“The Making of a Broadway Show,” like much of Rockwell’s work, is inspired by his childhood, having grown up with a choreographer for a mother who started small community theaters in the “private, separate U.S. suburbs” before moving the family to Mexico, where he says his interest in “how space can create real-time community” only grew.
“My interest in storytelling and my real interest in design is how it can connect people, both the people making and receiving it, in the cases of theaters, in restaurants, hotels and airports,” Rockwell, who started his career as an architect before getting into stage design in the late ’80s, shares. “And I have an outsider’s appreciation of how incredible the [theater] world is and now an insider’s point of view of how things get made.”
That experience with duality is likely why the exhibit itself, described by the designer and architect as “a longform expression of a very nonlinear process,” is so dynamic. Visitors enter the space through a set of stairs where they are “surrounded by the world of posters and artwork” — a space Rockwell says is reminiscent of the Great Wall at Shubert Alley — before entering through the stage door. It’s an environment the exhibit designer wanted to feel like the compressed space of an actual backstage.
“There’s one part of being backstage in our job — design and exhibit — that totally overlap, and that is compression,” he says. “When you’re backstage, you can’t believe how compressed everything is and how much the choreography backstage in some cases is more interesting than what’s happening in front because we’re seeing all these shifts and moves.”
As a result of the exhibit’s size and its focus, Rockwell built real movement into the artificial backstage. “When I started out as an architect in New York, most of the spaces I got to work on were upstairs or downstairs because that’s where people could afford to put a restaurant or club,” he explains. “Working in backstage spaces, you realize how important it is to be able to move things, move people. So we have the same graphics on the floor, which are stage notations, that help guide people. We’re using a lot of the same devices that are used backstage to encourage what order to see things in.”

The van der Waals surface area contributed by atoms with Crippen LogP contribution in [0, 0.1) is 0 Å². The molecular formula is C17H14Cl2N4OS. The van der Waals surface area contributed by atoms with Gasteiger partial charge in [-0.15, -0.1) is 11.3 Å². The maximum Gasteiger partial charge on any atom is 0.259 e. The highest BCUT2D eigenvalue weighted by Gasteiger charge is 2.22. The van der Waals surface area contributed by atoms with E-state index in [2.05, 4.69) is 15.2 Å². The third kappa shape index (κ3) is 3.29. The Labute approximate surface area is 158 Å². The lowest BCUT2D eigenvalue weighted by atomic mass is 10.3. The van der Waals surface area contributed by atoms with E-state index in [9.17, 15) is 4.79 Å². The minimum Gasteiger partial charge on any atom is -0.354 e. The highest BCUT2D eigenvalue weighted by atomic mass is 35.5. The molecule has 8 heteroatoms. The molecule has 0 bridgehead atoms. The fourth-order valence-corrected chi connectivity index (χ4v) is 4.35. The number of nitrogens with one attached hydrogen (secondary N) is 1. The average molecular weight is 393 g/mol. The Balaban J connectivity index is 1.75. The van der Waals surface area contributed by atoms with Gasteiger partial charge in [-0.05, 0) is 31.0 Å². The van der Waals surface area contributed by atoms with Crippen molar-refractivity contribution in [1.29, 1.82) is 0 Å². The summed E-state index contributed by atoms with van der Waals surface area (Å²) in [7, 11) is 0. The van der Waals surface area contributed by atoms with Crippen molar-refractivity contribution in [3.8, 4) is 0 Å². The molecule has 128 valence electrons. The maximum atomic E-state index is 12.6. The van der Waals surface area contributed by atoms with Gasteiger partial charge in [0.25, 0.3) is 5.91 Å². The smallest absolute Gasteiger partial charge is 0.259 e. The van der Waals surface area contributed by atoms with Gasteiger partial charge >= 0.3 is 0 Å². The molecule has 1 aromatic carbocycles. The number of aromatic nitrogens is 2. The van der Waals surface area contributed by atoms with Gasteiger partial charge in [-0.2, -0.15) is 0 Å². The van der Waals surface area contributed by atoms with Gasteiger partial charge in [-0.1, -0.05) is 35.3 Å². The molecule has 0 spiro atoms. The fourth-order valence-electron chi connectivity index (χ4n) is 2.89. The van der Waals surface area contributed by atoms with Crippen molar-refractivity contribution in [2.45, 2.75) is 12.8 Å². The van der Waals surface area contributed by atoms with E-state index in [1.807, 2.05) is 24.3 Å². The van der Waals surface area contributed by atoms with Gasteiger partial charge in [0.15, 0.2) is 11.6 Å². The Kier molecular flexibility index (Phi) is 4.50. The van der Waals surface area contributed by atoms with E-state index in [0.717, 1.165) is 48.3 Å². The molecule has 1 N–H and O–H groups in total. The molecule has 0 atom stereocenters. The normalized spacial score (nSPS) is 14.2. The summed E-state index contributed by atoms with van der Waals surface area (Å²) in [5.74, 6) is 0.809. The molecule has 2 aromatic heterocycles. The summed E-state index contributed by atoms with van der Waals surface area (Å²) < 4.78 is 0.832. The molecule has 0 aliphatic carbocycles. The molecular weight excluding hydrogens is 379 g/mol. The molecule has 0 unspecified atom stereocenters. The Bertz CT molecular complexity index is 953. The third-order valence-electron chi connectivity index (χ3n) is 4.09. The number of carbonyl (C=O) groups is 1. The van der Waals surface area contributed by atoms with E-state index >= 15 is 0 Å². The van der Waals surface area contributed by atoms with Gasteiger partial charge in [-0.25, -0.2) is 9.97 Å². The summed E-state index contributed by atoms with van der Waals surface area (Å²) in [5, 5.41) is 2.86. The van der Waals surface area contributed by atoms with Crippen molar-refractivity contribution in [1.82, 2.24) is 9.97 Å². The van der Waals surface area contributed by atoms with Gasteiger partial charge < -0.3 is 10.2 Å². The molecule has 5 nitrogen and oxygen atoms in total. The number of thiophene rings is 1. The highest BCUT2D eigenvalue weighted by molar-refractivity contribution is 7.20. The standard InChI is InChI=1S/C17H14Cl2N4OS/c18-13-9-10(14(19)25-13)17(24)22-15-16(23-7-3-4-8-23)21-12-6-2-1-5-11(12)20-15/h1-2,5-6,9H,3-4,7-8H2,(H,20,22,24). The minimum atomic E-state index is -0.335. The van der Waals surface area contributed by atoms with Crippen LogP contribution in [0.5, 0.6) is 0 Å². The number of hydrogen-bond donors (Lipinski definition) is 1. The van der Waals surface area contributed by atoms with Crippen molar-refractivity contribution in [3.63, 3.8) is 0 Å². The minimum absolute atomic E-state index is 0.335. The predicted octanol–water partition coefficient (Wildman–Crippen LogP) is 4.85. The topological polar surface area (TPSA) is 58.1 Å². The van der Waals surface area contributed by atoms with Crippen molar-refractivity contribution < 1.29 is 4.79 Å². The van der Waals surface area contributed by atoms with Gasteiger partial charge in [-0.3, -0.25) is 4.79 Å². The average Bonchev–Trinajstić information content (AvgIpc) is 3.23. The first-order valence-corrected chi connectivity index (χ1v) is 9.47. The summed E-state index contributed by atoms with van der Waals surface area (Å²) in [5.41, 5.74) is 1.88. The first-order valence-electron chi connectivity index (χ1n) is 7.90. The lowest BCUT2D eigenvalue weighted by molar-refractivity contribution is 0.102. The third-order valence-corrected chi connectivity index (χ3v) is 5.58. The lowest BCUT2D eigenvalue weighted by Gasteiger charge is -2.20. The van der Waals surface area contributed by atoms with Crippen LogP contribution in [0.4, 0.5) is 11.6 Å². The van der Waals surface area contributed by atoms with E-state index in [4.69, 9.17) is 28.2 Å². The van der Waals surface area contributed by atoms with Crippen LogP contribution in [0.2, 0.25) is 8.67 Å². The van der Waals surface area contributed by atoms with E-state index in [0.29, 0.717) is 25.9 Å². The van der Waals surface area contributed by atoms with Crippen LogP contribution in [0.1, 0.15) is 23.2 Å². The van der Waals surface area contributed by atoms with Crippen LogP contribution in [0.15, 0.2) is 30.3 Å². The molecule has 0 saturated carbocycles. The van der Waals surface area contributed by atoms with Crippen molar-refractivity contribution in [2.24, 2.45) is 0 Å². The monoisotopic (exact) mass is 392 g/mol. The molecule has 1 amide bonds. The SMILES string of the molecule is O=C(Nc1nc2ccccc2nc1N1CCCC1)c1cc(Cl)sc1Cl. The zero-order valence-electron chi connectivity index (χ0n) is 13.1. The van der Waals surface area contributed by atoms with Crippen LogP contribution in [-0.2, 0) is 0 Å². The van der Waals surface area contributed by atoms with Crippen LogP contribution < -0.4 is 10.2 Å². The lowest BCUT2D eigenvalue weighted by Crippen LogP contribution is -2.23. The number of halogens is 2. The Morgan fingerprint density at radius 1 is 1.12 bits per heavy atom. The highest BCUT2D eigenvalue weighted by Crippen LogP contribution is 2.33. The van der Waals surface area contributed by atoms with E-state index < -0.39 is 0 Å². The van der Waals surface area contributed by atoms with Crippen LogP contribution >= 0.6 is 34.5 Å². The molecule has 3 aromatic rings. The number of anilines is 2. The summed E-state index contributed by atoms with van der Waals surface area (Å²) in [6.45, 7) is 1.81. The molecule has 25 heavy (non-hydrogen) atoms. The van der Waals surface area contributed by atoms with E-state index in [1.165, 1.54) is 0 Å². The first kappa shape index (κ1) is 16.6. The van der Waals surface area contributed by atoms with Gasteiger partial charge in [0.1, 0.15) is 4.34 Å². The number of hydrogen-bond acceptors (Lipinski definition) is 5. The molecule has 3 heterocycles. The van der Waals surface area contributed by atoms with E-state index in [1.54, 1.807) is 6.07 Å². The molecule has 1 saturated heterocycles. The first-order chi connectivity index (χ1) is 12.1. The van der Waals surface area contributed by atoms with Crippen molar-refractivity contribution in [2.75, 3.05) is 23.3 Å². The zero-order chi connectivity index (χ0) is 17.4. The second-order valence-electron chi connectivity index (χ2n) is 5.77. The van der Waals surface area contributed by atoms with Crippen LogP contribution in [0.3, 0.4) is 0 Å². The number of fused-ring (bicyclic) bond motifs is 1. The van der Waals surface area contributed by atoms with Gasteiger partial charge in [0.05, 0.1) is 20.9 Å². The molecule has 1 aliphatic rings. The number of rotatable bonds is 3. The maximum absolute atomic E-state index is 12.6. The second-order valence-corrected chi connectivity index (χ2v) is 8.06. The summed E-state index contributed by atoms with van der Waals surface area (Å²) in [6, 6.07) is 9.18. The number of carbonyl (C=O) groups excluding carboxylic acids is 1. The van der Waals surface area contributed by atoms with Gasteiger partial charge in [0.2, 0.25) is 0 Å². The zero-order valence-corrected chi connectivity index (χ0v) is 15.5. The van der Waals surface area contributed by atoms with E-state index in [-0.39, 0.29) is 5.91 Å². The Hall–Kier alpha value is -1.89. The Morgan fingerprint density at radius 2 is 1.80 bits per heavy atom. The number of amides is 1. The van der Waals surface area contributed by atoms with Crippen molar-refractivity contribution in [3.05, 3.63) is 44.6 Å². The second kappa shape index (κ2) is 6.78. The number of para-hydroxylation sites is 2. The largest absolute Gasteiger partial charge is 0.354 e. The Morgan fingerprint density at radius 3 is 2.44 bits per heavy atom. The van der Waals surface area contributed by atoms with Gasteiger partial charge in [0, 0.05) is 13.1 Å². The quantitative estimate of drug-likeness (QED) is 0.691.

One can wind their way through both the technical elements of backstage like the call board and early stages of production — think script and music writing — before making their way to the actual stage. But it’s at this point that Rockwell’s design takes its most interesting navigational turn. After snapping a photo stage center next to the famous ghost light, guests are spun into yet another behind-the-scenes look featuring the literal set production tools, makeup techniques, marketing designs and more from the various departments whose work is embodied through that very stage.
“In one area that’s dedicated to the dramatists, we have handwritten notes of people in their process, figuring out what ends up becoming the song or words. We have a chair made out of these incredible lyric sketches,” Boardman says. “There’s a moment from Beetlejuice where you get to see how the production works to transform this one moment in the show. And you can see how a model is actually built as well as the handcrafting and beading that goes into all the different costumes.”
For Rockwell, it’s moments captured within tributes to Robin Wagner’s model for Dream Girls, the light plots of A Chorus Line or the handwritten notes and mark-up sketches from The Curious Incident of the Dog in the Night-Time and A Street Car Named Desire, that offer some of the exhibit’s most special moments.
“There’s a place where you can take a photograph of yourself looking into a house — a projection of the inside of the theater. The borders overhead are painted by Joe Forbes, and if you look up, it shows the steps he uses to create a beautiful drop. The one closest to you is quite detailed, and if you go more upstage, it breaks down a process,” Rockwell explains. “He’s painted everyone’s beautiful backdrops, but no one ever asked him to paint his own.”